Complicated deployment is just the start. Your staff needs to continually fine-tune the correlations based on new threat intelligence data and other changes. Even so, the SIEM can generate thousands of alerts a day, depending on the size of your organization.
Without the right correlations, the SIEM will generate too many false positives, as well as miss potential anomalies. The high number of false positives the SIEM generates is a common frustration that the technology is notorious for. One report found that a SOC analyst spends 25% of their time, on average, on investigating false positives.
Running the SIEM requires several full-time people—at a time when the talent gap makes staffing cybersecurity positions challenging. Small and medium-size organizations typically don't have the adequate staff and expertise to dedicate full-time employees to the proper implementation and continuous tuning of the SIEM.
Running a SIEM that's misconfigured and not properly tuned may actually be putting your organization at bigger risk. Your security analysts will simply have to ignore a large number of alerts, and they won't be able to get a full picture of which ones are the most critical.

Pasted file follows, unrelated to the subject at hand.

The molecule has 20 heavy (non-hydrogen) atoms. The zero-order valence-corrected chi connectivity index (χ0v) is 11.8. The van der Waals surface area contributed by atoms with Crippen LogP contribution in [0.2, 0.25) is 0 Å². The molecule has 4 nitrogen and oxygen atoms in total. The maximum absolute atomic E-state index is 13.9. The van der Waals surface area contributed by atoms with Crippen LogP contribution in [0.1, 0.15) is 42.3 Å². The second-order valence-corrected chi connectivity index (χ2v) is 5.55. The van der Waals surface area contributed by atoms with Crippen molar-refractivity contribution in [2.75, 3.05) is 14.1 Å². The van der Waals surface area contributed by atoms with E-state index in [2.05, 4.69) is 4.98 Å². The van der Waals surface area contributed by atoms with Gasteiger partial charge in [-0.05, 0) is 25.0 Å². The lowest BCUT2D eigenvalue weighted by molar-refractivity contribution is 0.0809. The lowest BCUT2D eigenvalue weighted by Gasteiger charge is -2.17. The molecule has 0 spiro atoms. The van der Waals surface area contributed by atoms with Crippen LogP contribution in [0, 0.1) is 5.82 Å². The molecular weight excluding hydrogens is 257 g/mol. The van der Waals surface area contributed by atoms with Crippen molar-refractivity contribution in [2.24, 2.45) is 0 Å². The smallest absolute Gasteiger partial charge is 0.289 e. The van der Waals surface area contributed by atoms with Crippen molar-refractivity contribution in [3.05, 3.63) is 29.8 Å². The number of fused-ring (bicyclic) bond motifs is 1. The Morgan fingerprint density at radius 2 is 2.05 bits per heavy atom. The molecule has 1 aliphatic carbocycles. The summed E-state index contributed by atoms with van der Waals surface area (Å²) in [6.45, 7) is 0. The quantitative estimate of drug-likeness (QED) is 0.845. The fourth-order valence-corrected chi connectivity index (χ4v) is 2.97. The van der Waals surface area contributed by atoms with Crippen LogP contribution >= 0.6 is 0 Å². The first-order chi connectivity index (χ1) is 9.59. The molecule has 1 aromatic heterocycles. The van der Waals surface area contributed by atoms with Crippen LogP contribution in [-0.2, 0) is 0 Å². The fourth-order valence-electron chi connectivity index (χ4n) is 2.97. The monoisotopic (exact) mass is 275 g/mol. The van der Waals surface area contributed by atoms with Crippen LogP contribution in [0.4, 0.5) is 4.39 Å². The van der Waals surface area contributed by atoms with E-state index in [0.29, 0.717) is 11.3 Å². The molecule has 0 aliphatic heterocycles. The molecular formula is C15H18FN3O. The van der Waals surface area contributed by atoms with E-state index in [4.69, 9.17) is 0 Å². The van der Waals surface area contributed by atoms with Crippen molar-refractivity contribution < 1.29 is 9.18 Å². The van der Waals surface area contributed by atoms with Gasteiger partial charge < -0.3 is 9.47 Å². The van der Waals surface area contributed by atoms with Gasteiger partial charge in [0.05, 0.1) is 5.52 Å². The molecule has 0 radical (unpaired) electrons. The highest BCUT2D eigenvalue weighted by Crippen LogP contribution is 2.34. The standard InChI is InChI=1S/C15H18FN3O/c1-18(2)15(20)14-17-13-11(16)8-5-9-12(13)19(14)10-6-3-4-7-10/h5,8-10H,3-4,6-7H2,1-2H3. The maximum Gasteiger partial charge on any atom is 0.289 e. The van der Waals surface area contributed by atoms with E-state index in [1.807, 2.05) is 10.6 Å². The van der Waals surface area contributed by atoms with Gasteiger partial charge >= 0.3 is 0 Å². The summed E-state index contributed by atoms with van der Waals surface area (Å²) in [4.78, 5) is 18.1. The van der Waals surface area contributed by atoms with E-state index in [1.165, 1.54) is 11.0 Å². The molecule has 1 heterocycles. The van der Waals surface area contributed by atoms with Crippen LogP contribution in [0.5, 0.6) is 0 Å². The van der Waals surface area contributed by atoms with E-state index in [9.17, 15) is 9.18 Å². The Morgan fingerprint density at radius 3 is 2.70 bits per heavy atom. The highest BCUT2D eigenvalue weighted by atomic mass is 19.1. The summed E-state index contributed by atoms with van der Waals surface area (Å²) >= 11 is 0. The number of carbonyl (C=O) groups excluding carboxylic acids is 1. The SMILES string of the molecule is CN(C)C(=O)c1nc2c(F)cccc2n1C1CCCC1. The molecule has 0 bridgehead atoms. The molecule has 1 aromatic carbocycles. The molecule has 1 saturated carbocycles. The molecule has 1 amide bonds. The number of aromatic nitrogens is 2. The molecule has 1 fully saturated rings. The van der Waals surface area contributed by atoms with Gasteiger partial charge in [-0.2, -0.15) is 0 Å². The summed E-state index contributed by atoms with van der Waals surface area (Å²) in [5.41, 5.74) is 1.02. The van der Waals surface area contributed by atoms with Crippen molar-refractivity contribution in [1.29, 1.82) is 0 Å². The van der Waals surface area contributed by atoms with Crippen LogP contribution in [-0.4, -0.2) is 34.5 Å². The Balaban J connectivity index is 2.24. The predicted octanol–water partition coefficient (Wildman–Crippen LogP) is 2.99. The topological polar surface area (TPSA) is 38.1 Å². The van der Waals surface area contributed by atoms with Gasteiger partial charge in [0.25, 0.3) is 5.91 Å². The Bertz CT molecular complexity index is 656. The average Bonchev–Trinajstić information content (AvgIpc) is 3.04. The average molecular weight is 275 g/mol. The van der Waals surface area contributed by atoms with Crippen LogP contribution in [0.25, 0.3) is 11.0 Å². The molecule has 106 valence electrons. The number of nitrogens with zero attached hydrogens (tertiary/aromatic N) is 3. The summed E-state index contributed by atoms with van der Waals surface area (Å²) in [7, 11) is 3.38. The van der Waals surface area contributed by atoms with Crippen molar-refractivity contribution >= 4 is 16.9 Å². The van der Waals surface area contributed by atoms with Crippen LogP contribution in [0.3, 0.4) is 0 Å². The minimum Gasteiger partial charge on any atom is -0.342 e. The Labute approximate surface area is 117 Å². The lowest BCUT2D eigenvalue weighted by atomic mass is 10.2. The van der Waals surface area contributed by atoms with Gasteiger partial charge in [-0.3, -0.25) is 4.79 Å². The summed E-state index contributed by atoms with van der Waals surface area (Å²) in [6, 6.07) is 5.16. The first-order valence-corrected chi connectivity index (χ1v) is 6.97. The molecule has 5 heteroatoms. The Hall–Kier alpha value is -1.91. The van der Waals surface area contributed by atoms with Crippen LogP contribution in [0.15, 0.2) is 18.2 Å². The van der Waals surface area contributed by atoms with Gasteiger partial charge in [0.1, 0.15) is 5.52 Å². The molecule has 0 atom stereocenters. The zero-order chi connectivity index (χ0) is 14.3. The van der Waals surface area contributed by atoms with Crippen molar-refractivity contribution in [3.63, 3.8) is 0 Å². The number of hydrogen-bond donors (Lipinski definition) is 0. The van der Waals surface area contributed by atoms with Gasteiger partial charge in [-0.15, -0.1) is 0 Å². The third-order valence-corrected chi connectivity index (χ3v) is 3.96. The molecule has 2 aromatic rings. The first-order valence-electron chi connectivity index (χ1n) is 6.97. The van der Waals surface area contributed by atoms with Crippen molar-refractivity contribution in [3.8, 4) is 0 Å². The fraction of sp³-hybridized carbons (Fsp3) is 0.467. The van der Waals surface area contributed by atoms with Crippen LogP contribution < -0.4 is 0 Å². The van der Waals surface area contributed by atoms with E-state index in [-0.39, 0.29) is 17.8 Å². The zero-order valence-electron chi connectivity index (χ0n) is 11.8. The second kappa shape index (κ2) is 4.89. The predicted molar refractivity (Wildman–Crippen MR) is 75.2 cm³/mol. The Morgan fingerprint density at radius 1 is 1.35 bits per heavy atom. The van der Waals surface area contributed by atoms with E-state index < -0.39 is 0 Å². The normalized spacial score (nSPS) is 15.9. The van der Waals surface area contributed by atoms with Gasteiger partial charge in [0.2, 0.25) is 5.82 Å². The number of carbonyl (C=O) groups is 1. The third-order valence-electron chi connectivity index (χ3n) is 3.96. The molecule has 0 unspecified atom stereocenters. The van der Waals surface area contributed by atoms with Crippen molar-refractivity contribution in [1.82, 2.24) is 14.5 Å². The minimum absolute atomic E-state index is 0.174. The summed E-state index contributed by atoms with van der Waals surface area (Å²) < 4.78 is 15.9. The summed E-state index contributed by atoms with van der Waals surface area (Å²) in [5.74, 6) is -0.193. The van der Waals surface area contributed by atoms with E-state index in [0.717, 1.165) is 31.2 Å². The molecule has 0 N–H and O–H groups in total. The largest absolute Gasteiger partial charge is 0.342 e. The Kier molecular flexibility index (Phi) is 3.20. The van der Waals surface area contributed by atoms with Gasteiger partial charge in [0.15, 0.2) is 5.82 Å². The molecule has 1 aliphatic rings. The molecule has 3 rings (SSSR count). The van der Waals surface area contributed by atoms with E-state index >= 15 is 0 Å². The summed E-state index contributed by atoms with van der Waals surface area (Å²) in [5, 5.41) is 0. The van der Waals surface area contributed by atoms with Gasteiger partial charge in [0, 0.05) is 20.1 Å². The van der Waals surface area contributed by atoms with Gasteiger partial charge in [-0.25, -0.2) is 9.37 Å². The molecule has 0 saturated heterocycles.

Securing the Cloud with SIEM
With the introduction of SaaS and other cloud offerings, integrating and managing a SIEM platform becomes a lot more complicated. Not only does the cloud add many new log sources, but the rules are also different from a hardware-based environment.
SIEM technology was created for on-premises security architecture, where the network perimeter is well-defined. On-prem SIEM configurations are not intended for hybrid cloud environments, where the perimeter is blurred as users access SaaS applications from anywhere and on multiple devices.
One of the biggest problems with ingesting cloud logs into SIEM is the additional, potentially massive, volumes of data that are generated. The traditional SIEM wasn't built to keep pace with that level of data.